Prepared for the Jefferson County Commissioner's Task Force, 10/99: By Gail Ryan, MA., Director, Perpetration Prevention Program, Kempe Children's Center; Sr Instructor, Dept Pediatrics, Univ. Colo HSC; Facilitator, Nat'l Adolescent Perpetration Network Denver Colorado.
Background: The identification and treatment of sexually abusive youth is a relatively new occurrence. In 1983, there were only 20 programs in all of North America providing specialized care and treatment for such youth. Today, there are over 1000 programs in the US and the world providing specialized "offense-specific" treatment to adolescents, and several hundred programs also treating younger children. In these 15 years, specialized programming has evolved to a point of consensus among the multidisciplinary professionals involved with the management of cases, clear treatment goals and objectives, and development of a continuum of services providing different levels of intensity and restrictiveness for youth on the basis of differential diagnosis and risk assessment. With the evolution of the field, research data have begun to validate our understanding of these youth and recidivism data are now becoming available, charting recidivism rates in the years following treatment One new study has compared outcomes for treated and untreated youth.
References to Empirical Research: Margaret Alexander (Journal of Sexual Abuse Treatment and Research, 1999) Eight studies totaling over 1000 juveniles who participated in offense-specific treatment in a variety of settings and found that combined recidivism rates for all those youth were 7.1% in 3-5 year followup. (This was in comparison to adults who had overall rates of 13%: 20% for the rapists, 14.4% for the child molesters, and 19.7% for exhibitionists) Rates were even higher among untreated adults (18% overall). These studies did not have untreated juvenile comparisons.* Charles Borduin and his colleagues (Int'l Journal of Offender Therapy and Comparative Criminology, 1990) compared the effect of an offense-specific, multisystemic treatment to nonspecific traditional counseling and found that the specialized multisystemic treatment resulted in an 83% reduction in the rate of sexual offense recidivism (as well as a 50% reduction in non-sexual offense recidivism), compared to that of the youth who received traditional nonspecific therapy. Sexual recidivism was 12.5 % in the specialized treatment sample compared to 75% in the sample who had traditional counseling. Most recently, James Worling (submitted for publication, CAN Int'l Journal, 1999) reports that his program in Canada obtained records from all jurisdictions in Canada of any new (juvenile or adult) charges filed against two groups of sexually abusive youth, an average of 6 years after they were identified and assessed. One group had successfully completed offense-specific group treatment along with treatment aimed at enhancing family and peer relationships, and the second group had been assessed for treatment due to similar sexual offenses, but had either not entered treatment or had dropped out of treatment prematurely. They found that the treated group had a 72% reduction in sexual recidivism, along with a 41% reduction in non-sexual violence charges and 59% reduction of non-violent/non-sexual charges, in comparison to the untreated sample: 18% of the untreated boys had new charges, compared to 5% of those who had successfully completed treatment.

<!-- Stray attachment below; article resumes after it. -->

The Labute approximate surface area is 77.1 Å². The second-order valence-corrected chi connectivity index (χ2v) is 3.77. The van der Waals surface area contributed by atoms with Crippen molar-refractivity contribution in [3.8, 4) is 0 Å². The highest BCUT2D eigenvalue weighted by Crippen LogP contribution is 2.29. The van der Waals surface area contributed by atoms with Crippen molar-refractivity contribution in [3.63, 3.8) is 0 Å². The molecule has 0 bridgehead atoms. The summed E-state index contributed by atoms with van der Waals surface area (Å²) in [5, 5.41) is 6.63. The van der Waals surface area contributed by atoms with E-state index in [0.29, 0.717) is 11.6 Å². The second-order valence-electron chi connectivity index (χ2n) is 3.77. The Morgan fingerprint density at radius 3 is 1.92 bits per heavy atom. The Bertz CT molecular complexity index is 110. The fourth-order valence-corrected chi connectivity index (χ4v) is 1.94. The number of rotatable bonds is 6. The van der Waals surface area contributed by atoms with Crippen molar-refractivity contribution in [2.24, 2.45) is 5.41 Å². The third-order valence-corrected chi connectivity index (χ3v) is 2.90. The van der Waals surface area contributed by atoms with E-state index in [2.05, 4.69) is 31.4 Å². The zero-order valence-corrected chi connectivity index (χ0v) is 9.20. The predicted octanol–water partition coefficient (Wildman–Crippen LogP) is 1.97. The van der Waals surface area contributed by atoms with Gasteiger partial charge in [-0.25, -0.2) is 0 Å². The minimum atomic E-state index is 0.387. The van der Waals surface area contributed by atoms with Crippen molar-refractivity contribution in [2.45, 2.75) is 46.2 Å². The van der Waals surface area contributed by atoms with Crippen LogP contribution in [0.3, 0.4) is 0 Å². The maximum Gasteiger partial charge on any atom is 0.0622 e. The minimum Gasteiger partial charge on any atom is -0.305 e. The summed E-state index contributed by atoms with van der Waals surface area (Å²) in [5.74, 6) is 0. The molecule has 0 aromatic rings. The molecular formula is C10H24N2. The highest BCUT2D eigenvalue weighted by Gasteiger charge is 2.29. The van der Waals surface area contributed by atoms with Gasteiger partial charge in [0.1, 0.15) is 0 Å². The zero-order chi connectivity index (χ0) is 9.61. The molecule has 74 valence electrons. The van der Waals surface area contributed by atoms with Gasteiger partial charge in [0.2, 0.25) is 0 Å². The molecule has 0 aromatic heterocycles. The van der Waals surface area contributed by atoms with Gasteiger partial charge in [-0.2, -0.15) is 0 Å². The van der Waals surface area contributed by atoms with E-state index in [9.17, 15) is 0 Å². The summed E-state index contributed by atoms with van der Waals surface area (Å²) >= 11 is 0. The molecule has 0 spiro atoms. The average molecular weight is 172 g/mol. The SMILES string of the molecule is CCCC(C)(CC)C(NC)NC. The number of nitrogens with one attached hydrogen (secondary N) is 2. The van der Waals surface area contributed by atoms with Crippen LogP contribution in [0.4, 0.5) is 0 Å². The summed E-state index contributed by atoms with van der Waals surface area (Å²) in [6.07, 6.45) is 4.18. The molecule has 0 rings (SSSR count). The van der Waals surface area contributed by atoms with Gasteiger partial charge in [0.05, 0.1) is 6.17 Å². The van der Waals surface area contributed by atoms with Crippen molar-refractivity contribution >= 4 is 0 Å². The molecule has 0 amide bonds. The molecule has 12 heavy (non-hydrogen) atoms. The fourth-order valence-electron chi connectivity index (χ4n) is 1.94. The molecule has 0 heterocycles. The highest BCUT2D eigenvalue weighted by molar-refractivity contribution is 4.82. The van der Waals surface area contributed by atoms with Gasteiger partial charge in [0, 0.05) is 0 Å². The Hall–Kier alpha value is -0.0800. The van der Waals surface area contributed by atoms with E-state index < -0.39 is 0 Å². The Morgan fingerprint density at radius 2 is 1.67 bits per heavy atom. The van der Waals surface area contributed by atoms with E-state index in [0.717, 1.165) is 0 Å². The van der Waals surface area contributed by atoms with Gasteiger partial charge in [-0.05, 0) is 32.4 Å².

Conclusion: Research to date indicates that recidivism rates of juveniles who commit sexual offenses are significantly less than those of adults, and are further significantly reduced by successful completion of treatments which specifically address the sexual offense issues, when compared to rates of youth receiving nonspecific treatment and/or youth who are identified and assessed, but do not complete treatment. .Reducing the risk of recidivism by sexually-abusive youth by providing specialized treatment programs is likely to result in fewer victims and make the community safer.